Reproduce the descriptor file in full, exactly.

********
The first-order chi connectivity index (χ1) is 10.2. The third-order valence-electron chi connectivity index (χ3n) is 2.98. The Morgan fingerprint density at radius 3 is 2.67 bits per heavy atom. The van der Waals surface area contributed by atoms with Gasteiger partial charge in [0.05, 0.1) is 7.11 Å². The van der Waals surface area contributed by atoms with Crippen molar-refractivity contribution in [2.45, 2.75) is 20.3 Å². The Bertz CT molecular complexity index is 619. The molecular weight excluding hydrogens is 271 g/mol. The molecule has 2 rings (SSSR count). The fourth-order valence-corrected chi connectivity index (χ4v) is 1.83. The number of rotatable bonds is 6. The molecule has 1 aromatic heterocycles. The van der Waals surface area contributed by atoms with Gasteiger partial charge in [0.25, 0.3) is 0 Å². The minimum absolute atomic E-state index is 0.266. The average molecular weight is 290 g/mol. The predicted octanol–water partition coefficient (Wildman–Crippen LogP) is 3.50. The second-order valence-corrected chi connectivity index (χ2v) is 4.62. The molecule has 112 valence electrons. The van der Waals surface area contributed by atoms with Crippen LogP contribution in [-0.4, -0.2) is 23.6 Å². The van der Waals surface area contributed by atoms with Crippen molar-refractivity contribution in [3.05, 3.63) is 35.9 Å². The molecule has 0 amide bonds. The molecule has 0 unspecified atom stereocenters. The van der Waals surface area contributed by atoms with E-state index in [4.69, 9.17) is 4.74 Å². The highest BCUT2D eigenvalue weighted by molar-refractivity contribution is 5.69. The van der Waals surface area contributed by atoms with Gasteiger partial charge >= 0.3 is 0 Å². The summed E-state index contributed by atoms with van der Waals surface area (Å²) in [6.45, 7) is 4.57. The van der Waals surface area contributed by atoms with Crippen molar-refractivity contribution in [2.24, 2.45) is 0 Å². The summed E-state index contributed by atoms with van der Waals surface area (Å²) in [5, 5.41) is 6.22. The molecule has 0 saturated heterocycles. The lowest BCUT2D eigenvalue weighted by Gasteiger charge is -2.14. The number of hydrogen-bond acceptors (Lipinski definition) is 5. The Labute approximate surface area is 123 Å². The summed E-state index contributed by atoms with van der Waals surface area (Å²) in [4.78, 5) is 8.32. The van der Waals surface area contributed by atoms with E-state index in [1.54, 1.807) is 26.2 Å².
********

The first-order chi connectivity index (χ1) is 10.2. The third-order valence-electron chi connectivity index (χ3n) is 2.98. The Morgan fingerprint density at radius 3 is 2.67 bits per heavy atom. The van der Waals surface area contributed by atoms with Gasteiger partial charge in [0.05, 0.1) is 7.11 Å². The van der Waals surface area contributed by atoms with Crippen molar-refractivity contribution in [2.45, 2.75) is 20.3 Å². The Bertz CT molecular complexity index is 619. The molecular weight excluding hydrogens is 271 g/mol. The molecule has 2 rings (SSSR count). The fourth-order valence-corrected chi connectivity index (χ4v) is 1.83. The number of rotatable bonds is 6. The molecule has 1 aromatic heterocycles. The van der Waals surface area contributed by atoms with Gasteiger partial charge in [0.25, 0.3) is 0 Å². The minimum absolute atomic E-state index is 0.266. The average molecular weight is 290 g/mol. The predicted octanol–water partition coefficient (Wildman–Crippen LogP) is 3.50. The second-order valence-corrected chi connectivity index (χ2v) is 4.62. The molecule has 112 valence electrons. The van der Waals surface area contributed by atoms with Crippen LogP contribution in [-0.4, -0.2) is 23.6 Å². The van der Waals surface area contributed by atoms with Crippen molar-refractivity contribution in [3.05, 3.63) is 35.9 Å². The molecule has 0 amide bonds. The molecule has 0 unspecified atom stereocenters. The van der Waals surface area contributed by atoms with E-state index in [4.69, 9.17) is 4.74 Å². The highest BCUT2D eigenvalue weighted by molar-refractivity contribution is 5.69. The van der Waals surface area contributed by atoms with Gasteiger partial charge >= 0.3 is 0 Å². The summed E-state index contributed by atoms with van der Waals surface area (Å²) in [6.45, 7) is 4.57. The van der Waals surface area contributed by atoms with Crippen molar-refractivity contribution in [2.24, 2.45) is 0 Å². The summed E-state index contributed by atoms with van der Waals surface area (Å²) in [5, 5.41) is 6.22. The molecule has 0 saturated heterocycles. The lowest BCUT2D eigenvalue weighted by Gasteiger charge is -2.14. The number of hydrogen-bond acceptors (Lipinski definition) is 5. The Labute approximate surface area is 123 Å². The summed E-state index contributed by atoms with van der Waals surface area (Å²) in [4.78, 5) is 8.32. The van der Waals surface area contributed by atoms with E-state index in [1.54, 1.807) is 26.2 Å².